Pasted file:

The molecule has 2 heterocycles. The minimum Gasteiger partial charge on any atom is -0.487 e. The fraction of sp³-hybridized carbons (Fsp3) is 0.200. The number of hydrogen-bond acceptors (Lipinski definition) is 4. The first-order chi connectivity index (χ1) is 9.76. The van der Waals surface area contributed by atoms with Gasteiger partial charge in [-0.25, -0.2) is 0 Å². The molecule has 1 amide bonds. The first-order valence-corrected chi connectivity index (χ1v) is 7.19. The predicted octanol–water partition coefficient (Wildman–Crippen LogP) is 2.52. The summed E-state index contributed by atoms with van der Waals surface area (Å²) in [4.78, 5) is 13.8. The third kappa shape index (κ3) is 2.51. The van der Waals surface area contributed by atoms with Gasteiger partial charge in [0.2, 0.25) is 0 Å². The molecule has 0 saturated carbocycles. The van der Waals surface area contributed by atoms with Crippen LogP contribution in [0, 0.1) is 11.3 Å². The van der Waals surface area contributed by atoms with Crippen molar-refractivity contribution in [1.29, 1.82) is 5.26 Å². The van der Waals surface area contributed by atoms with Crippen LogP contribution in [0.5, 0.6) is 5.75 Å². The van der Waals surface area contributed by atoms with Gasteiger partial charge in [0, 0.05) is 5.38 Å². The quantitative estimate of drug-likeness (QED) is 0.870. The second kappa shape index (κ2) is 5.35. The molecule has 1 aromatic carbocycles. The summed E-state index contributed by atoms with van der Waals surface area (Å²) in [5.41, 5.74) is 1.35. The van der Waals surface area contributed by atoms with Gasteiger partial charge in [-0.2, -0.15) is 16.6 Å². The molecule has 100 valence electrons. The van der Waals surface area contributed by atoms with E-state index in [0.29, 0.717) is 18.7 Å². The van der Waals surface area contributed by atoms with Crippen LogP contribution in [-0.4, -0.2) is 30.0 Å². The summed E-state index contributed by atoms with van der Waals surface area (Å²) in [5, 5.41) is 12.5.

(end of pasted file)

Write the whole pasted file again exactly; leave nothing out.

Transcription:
The molecule has 2 heterocycles. The minimum Gasteiger partial charge on any atom is -0.487 e. The fraction of sp³-hybridized carbons (Fsp3) is 0.200. The number of hydrogen-bond acceptors (Lipinski definition) is 4. The first-order chi connectivity index (χ1) is 9.76. The van der Waals surface area contributed by atoms with Gasteiger partial charge in [-0.25, -0.2) is 0 Å². The molecule has 1 amide bonds. The first-order valence-corrected chi connectivity index (χ1v) is 7.19. The predicted octanol–water partition coefficient (Wildman–Crippen LogP) is 2.52. The summed E-state index contributed by atoms with van der Waals surface area (Å²) in [4.78, 5) is 13.8. The third kappa shape index (κ3) is 2.51. The van der Waals surface area contributed by atoms with Gasteiger partial charge in [0.2, 0.25) is 0 Å². The molecule has 0 saturated carbocycles. The van der Waals surface area contributed by atoms with Crippen LogP contribution in [0, 0.1) is 11.3 Å². The van der Waals surface area contributed by atoms with Crippen molar-refractivity contribution in [1.29, 1.82) is 5.26 Å². The van der Waals surface area contributed by atoms with Crippen LogP contribution in [0.5, 0.6) is 5.75 Å². The van der Waals surface area contributed by atoms with Gasteiger partial charge in [0, 0.05) is 5.38 Å². The quantitative estimate of drug-likeness (QED) is 0.870. The second kappa shape index (κ2) is 5.35. The molecule has 1 aromatic carbocycles. The summed E-state index contributed by atoms with van der Waals surface area (Å²) in [5.41, 5.74) is 1.35. The van der Waals surface area contributed by atoms with Gasteiger partial charge in [-0.2, -0.15) is 16.6 Å². The molecule has 100 valence electrons. The van der Waals surface area contributed by atoms with E-state index in [0.29, 0.717) is 18.7 Å². The van der Waals surface area contributed by atoms with Crippen LogP contribution in [-0.4, -0.2) is 30.0 Å². The summed E-state index contributed by atoms with van der Waals surface area (Å²) in [5, 5.41) is 12.5.